US Defence Secretary Ashton Carter’s visit to India in June for talks on the Defence Trade and Technology Initiative has been preceded by a series of recommendations by Mr Ashley J Tellis, published by the Carnegie Endowment for International Peace. The paper, titled, Making Waves: Aiding India’s Next Generation Aircraft Carrier, recommends that India-US bilateral cooperation will enable India’s second indigenous aircraft carrier INS Vishal and its air wing to counter an emerging Chinese naval threat in the Indian Ocean. Does India face a credible enough Chinese threat, warranting a build-up of aircraft carrier capabilities? Do we need to be more imaginative in our procurement to enable our Armed Forces?
Mr Tellis makes a compelling case for the Indian Navy to adopt a catapult-assisted take-off but arrested recovery system in the form of the electromagnetic aircraft launch system or EMALS, to increase its capacity to launch high performance aircraft and do so more frequently. This will enhance INS Vishal’s operational capabilities from the Indian Navy’s current short take-off but arrested recovery, also known as STOBAR, carrier capability, where aircraft have to take off on their own power. Naval aircraft taking off on their own power from limited flight decks use more fuel, thus limiting their range and ability to carry less ordnance as compensation. Is it a performance limitation? Yes. This limitation, however, has to be contextualised against the Chinese threat and capabilities of India’s competitors and not simply against operational benchmarks set by US Navy aircraft carriers.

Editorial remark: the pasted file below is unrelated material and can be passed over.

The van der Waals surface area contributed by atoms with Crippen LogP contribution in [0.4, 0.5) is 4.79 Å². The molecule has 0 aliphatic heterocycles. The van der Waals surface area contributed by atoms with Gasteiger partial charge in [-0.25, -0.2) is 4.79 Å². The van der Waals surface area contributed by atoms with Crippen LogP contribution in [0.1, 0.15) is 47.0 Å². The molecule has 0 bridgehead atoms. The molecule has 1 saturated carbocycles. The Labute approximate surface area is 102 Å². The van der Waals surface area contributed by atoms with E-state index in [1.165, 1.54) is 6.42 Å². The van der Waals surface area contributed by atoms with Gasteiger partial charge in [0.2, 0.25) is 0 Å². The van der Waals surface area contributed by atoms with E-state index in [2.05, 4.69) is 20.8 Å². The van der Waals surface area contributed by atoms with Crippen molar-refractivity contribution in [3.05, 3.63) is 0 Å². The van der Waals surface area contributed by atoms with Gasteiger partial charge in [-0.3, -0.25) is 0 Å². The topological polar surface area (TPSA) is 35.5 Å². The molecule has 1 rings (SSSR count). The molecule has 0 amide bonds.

Threats faced in the Indian Ocean: China currently fields one ex-Soviet Kuznetsov class aircraft carrier, christened Liaoning, capable of STOBAR operations. The carrier has seen little by way of operations, apart from testing Chinese carrier borne fighter aircraft in the form of the Shenyang J-15 which is a spin-off of the Russian Sukhoi-27 Flanker. The aircraft’s capabilities are limited in range and armament due to the limits of STOBAR operations. Future Chinese aircraft carriers are expected to field a similar configuration and aircraft. While one can play into the paranoia of Chinese aircraft carrier groups operating in the Indian Ocean, it is important to note that China is several years away from an operational carrier.